Support and Resistance lines are often confused with trend lines but they are horizontal lines drawn under the minor lows and above the highs respectively. They indicate where a previous rally met resistance that drove the price down and where a previous decline met support that pushed the price back up. These are two important levels in terms of trend identification since an uptrend will tend to break through previous resistance levels to make higher highs while a down trend will break through the previous support levels under the market to make lower lows. When the support line below the recent minor low in broken in an uptrend, it indicates that the uptend is weakening and may reverse soon. Similarly, when the recent resistance line in a down trend is broken, it indicates that the trend is weakening and that a trend reversal may occur. When a support or a resistance line is broken, it often swaps around to become a resistance or support line for future price movements.
How to Draw Support and Resistance Lines
Knowing where to draw the trend lines takes a little experience but improves dramatically if you can identify the minor peaks and minor troughs. Generally a minor peak is formed when the high of the bar or candlestick is higher that the high of the bars or candlesticks on either side. Larry Williams refined this method by requiring that the bar on the right cannot be an inside bar but must have a lower low. Otherwise that bar is not valid.
Support and resistance lines can also be identified in areas of congestion where prices battled to close higher or lower. These areas can be identified by the length of time the price struggled at a level and/or the amount of volume that was traded at that level.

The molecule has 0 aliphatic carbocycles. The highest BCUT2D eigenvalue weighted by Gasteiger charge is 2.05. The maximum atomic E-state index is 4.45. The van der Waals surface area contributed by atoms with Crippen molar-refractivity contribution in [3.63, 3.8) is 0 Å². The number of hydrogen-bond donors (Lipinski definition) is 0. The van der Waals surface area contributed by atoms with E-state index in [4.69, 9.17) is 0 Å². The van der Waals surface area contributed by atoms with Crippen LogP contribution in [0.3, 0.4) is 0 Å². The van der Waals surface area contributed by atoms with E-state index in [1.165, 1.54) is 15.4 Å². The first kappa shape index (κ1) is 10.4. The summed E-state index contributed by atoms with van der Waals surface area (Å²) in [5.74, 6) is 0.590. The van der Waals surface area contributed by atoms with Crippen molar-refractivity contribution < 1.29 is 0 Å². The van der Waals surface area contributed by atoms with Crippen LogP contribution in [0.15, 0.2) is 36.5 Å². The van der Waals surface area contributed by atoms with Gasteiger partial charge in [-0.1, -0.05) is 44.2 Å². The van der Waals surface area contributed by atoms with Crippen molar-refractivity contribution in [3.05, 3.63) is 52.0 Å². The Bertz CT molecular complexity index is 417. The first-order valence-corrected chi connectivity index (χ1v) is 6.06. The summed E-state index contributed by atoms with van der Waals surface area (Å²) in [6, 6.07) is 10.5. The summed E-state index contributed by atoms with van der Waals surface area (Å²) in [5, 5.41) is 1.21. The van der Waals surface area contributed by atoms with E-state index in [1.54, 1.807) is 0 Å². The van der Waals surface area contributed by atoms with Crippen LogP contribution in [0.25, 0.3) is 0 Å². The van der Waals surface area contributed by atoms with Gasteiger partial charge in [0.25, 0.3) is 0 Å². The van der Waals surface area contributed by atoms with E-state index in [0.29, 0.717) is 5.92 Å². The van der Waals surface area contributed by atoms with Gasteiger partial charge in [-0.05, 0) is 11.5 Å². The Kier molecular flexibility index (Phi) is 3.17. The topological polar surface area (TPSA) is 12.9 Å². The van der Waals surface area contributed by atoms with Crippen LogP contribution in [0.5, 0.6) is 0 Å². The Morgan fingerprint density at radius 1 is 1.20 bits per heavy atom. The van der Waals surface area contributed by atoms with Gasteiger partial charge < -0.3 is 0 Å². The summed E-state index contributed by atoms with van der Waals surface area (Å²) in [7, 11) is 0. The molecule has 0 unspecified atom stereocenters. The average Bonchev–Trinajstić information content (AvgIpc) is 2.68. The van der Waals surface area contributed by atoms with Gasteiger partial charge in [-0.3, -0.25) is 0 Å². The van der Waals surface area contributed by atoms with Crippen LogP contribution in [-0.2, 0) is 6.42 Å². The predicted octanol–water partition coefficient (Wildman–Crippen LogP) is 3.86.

Finally, the support and resistance lines on charts with a larger time-frame are more significant than support and resistance lines on charts with a short timeframe. Thus, the support and resistance line on a weekly chart is more significant than the support and resistance line on a daily chart; and the support and resistance line on a daily chart is more significant than the support and resistance line on an hourly chart; etc. However, old support and resistance lines tend to lose significance with the passage of time.
Of course, the type of chart you use will also affect how the support and resistance levels are drawn:
- On a line graph, which only plots closing prices; the support lines are drawn below the dips in the close price and the resistance lines are drawn at the top of the peaks.
- On an OHLC bar chart it is better to draw the support and resistance lines so that the spikes are ignored. This means drawing the support lines at the open or close price, depending on which is lower, and drawing resistance line at the open or close price, depending on which is higher.
- The same applies to candlestick charts where you should ignore the wicks or shadows and draw the support lines at the bottom of the real body of the candlestick that forms the low point, and the resistance line at the top of the real body of the candlestick the forms the peak.
- Support and resistance lines on a Point and Figure chart is the easiest to draw as the support lines are simply at the top of the peaks and the resistances line are simply at the bottom of the dips.
This article was taken from http://www.chart-formations.com/chart-patterns/support-and-resistance.aspx